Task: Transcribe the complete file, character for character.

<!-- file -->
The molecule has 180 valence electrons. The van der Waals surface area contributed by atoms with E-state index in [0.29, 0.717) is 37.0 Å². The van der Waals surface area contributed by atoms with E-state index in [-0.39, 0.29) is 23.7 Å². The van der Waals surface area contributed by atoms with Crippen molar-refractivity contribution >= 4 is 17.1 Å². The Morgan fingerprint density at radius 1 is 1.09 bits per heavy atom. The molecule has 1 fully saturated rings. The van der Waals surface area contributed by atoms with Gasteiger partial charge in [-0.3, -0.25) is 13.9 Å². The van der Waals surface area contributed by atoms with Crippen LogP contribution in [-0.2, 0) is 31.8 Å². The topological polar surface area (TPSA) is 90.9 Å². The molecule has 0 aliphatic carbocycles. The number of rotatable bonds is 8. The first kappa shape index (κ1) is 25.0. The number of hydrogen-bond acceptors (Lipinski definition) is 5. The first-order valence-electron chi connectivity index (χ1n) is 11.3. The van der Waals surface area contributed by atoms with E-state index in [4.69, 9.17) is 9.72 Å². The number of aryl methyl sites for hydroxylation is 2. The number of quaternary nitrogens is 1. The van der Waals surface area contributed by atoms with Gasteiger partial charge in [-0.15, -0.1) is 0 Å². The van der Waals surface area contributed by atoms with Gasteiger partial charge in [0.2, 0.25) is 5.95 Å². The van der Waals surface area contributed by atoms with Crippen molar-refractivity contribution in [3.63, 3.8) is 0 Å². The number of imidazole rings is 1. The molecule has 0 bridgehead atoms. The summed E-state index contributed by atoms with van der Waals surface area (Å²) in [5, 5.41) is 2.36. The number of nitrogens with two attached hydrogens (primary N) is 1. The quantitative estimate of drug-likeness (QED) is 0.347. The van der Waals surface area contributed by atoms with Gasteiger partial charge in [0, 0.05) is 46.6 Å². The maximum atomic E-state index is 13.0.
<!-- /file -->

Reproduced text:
The molecule has 180 valence electrons. The van der Waals surface area contributed by atoms with E-state index in [0.29, 0.717) is 37.0 Å². The van der Waals surface area contributed by atoms with E-state index in [-0.39, 0.29) is 23.7 Å². The van der Waals surface area contributed by atoms with Crippen molar-refractivity contribution >= 4 is 17.1 Å². The Morgan fingerprint density at radius 1 is 1.09 bits per heavy atom. The molecule has 1 fully saturated rings. The van der Waals surface area contributed by atoms with Gasteiger partial charge in [-0.3, -0.25) is 13.9 Å². The van der Waals surface area contributed by atoms with Crippen LogP contribution in [-0.2, 0) is 31.8 Å². The topological polar surface area (TPSA) is 90.9 Å². The molecule has 0 aliphatic carbocycles. The number of rotatable bonds is 8. The first kappa shape index (κ1) is 25.0. The number of hydrogen-bond acceptors (Lipinski definition) is 5. The first-order valence-electron chi connectivity index (χ1n) is 11.3. The van der Waals surface area contributed by atoms with E-state index in [4.69, 9.17) is 9.72 Å². The number of aryl methyl sites for hydroxylation is 2. The number of quaternary nitrogens is 1. The van der Waals surface area contributed by atoms with Gasteiger partial charge in [-0.15, -0.1) is 0 Å². The van der Waals surface area contributed by atoms with Gasteiger partial charge in [0.2, 0.25) is 5.95 Å². The van der Waals surface area contributed by atoms with Crippen molar-refractivity contribution in [3.63, 3.8) is 0 Å². The number of imidazole rings is 1. The molecule has 0 bridgehead atoms. The summed E-state index contributed by atoms with van der Waals surface area (Å²) in [5, 5.41) is 2.36. The number of nitrogens with two attached hydrogens (primary N) is 1. The quantitative estimate of drug-likeness (QED) is 0.347. The van der Waals surface area contributed by atoms with Gasteiger partial charge in [0, 0.05) is 46.6 Å². The maximum atomic E-state index is 13.0.